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Matthew Taxis - Sunshine Coast

A young Sunshine Coast man is about to embark on the trip of a lifetime, representing Australia at an international sporting competition for wounded, injured and ill servicemen and women.

25-year-old Matthew Taxis of Bli Bli will be competing in the Invictus Games in London with over 400 competitors from 14 nations.

Matthew will be among 15 serving Defence members and 21 RSL sponsored athletes competing in the inaugural event, an initiative of His Royal Highness Prince Harry.

The former Burnside High School student joined the Army in 2010 and is a Combat Engineer at Gallipoli Barracks Enoggera. Matthew provides mobility support to Defence vehicles by constructing bridges, roads and airfields and conducting route clearance. His expertise was called upon when he joined many Defence personnel in Operation Queensland Flood Assist in 2011.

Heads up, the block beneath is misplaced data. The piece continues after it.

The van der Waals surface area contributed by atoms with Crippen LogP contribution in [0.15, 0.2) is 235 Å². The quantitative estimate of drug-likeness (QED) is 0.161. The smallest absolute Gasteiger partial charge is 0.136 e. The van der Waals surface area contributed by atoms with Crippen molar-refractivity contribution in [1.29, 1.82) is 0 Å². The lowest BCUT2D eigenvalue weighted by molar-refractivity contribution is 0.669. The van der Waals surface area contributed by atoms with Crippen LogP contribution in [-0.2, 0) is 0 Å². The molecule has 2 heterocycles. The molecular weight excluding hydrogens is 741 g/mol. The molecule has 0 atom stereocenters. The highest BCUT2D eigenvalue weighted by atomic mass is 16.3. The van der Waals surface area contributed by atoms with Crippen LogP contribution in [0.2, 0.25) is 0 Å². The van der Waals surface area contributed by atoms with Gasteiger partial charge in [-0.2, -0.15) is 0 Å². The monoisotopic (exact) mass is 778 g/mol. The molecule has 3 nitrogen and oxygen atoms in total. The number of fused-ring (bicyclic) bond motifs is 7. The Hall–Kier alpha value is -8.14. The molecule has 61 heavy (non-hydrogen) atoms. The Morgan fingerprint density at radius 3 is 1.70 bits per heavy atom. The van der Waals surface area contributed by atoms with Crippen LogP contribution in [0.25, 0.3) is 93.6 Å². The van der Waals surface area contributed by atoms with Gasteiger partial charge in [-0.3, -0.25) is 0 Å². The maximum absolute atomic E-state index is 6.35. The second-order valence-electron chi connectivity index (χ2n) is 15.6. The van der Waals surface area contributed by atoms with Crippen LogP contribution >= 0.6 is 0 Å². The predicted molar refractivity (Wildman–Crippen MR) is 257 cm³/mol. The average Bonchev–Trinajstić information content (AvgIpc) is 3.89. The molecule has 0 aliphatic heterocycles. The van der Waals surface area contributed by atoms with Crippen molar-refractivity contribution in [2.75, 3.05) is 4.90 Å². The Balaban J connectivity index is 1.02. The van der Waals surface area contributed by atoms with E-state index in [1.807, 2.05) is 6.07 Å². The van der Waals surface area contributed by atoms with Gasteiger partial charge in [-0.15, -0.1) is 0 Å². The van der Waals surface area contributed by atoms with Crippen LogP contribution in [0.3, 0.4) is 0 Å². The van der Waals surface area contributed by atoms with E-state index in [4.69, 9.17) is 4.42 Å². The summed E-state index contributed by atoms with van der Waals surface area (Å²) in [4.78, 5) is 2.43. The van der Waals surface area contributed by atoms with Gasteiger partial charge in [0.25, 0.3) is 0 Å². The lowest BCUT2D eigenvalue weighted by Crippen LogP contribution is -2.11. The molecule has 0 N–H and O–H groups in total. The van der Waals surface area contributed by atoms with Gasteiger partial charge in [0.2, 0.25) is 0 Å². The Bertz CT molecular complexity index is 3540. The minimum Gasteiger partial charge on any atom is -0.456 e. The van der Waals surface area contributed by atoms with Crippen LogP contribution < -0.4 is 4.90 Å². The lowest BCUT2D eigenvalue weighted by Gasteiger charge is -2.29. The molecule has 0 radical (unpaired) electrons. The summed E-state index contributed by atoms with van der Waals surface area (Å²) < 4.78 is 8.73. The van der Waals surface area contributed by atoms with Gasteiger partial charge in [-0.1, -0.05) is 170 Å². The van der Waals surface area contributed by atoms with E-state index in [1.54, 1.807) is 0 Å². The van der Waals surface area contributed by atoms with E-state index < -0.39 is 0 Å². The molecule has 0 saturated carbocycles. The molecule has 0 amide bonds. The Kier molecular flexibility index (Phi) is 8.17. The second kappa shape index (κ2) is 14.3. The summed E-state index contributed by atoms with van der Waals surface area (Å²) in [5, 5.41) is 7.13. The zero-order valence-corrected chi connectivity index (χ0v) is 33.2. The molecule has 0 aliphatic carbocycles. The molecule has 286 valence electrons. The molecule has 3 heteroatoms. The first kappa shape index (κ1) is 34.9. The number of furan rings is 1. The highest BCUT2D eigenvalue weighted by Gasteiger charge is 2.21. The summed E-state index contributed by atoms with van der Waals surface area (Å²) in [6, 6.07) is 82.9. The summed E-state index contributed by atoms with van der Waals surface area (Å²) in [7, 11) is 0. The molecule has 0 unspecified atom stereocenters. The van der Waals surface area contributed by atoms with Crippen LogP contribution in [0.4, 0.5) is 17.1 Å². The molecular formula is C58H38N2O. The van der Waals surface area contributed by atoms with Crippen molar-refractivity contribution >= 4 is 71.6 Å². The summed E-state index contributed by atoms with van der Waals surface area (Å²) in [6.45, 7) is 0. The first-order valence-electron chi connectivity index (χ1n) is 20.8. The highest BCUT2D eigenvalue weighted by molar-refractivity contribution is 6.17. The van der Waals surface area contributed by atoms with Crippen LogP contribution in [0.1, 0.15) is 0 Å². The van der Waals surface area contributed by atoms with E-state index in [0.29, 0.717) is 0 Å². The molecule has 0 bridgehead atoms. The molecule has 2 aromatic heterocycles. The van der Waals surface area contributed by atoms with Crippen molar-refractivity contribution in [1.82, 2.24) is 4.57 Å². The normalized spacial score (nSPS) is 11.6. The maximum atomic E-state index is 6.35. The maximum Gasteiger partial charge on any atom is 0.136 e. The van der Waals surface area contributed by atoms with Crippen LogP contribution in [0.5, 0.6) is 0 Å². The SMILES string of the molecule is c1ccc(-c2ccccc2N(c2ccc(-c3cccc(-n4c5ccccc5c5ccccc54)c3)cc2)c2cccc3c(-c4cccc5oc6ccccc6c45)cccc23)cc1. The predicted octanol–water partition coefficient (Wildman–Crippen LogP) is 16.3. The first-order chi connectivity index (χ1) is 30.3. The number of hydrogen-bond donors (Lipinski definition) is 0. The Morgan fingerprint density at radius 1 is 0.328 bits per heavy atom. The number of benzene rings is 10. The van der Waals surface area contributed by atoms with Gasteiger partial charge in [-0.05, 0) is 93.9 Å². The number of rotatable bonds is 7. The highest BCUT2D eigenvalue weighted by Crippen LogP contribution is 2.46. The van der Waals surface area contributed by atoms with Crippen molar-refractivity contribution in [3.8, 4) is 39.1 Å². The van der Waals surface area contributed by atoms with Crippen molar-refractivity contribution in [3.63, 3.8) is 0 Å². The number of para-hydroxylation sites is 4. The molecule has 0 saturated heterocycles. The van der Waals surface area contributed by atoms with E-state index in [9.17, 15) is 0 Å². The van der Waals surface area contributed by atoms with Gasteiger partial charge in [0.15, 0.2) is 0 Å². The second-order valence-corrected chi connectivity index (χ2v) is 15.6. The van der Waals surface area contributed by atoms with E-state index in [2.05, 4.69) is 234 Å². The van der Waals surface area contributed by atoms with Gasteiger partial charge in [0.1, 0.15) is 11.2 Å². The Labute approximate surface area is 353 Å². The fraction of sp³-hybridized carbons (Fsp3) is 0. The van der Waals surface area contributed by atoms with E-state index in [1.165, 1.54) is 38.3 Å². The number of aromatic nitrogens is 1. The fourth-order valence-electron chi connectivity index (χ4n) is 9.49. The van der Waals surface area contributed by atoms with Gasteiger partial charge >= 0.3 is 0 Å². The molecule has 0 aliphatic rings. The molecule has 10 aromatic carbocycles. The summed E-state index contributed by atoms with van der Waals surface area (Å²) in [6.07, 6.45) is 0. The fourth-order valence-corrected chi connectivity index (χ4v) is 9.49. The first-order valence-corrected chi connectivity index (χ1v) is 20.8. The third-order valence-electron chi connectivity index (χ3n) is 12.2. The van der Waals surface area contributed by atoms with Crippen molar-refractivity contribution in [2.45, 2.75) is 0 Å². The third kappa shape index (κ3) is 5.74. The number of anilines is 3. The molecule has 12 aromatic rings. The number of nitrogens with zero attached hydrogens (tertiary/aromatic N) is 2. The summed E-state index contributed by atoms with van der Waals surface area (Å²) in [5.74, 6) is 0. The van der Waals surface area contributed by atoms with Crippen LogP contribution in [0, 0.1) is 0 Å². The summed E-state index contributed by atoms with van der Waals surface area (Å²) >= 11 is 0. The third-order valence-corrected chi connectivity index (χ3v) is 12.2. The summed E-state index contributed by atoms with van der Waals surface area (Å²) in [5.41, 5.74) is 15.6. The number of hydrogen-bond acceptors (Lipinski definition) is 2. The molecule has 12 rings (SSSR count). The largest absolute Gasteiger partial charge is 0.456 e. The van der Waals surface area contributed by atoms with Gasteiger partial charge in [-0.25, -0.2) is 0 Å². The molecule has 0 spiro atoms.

Despite suffering from leg and back injuries Matthew will compete in shot put, archery, wheelchair basketball and the driving challenge.

"My troop commander kept asking me if I wanted to go to the Invictus Games and I kept saying no because I thought I wouldn’t make the team. He made me nominate and in hindsight I’m glad he did," Matthew says.

"I was surprised at first because I didn’t think I’d make the team, and was nervous about competing. Now I’m just excited to go to London and give it a go."

Matthew said he was apprehensive at first because he was out of shape but that has changed.

"I started training about 6 weeks out from the competition. I bought a shot put to practice with and I have worked with an exercise physiologist to work on my technique so that I don’t reinjure myself and I’m getting archery training."

"I'm terrible at sports but it’s all about having a go and having a goal to help with recovery."

Over 400 competitors from 14 nations will take part in the event from September 10 to 14. Teams will come from the armed forces of nations that have served alongside the United Kingdom. The Games will use the power of sport to inspire recovery, support rehabilitation, and generate a wider understanding and respect of those who serve their country.